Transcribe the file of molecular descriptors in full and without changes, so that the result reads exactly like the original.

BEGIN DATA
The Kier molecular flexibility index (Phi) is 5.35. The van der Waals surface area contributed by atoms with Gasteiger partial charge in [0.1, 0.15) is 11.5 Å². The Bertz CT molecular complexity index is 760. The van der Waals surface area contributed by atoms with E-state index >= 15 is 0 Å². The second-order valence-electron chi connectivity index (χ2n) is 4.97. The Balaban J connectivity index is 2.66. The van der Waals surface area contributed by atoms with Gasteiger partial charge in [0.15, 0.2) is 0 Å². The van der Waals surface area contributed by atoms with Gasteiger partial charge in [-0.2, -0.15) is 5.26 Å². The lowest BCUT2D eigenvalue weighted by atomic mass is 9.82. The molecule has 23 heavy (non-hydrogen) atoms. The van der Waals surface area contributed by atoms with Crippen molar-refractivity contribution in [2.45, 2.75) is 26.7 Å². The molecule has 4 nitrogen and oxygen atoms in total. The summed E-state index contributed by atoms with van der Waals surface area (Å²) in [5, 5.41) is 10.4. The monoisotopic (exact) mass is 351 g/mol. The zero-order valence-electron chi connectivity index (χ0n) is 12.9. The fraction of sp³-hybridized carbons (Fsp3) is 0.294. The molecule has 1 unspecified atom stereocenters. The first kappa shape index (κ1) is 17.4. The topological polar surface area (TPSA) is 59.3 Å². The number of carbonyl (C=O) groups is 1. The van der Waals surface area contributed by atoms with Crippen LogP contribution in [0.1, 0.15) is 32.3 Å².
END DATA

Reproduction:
The Kier molecular flexibility index (Phi) is 5.35. The van der Waals surface area contributed by atoms with Gasteiger partial charge in [0.1, 0.15) is 11.5 Å². The Bertz CT molecular complexity index is 760. The van der Waals surface area contributed by atoms with E-state index >= 15 is 0 Å². The second-order valence-electron chi connectivity index (χ2n) is 4.97. The Balaban J connectivity index is 2.66. The van der Waals surface area contributed by atoms with Gasteiger partial charge in [0.15, 0.2) is 0 Å². The van der Waals surface area contributed by atoms with Gasteiger partial charge in [-0.2, -0.15) is 5.26 Å². The lowest BCUT2D eigenvalue weighted by atomic mass is 9.82. The molecule has 23 heavy (non-hydrogen) atoms. The van der Waals surface area contributed by atoms with Crippen molar-refractivity contribution in [2.45, 2.75) is 26.7 Å². The molecule has 4 nitrogen and oxygen atoms in total. The summed E-state index contributed by atoms with van der Waals surface area (Å²) in [5, 5.41) is 10.4. The monoisotopic (exact) mass is 351 g/mol. The zero-order valence-electron chi connectivity index (χ0n) is 12.9. The fraction of sp³-hybridized carbons (Fsp3) is 0.294. The molecule has 1 unspecified atom stereocenters. The first kappa shape index (κ1) is 17.4. The topological polar surface area (TPSA) is 59.3 Å². The number of carbonyl (C=O) groups is 1. The van der Waals surface area contributed by atoms with Crippen LogP contribution in [0.1, 0.15) is 32.3 Å².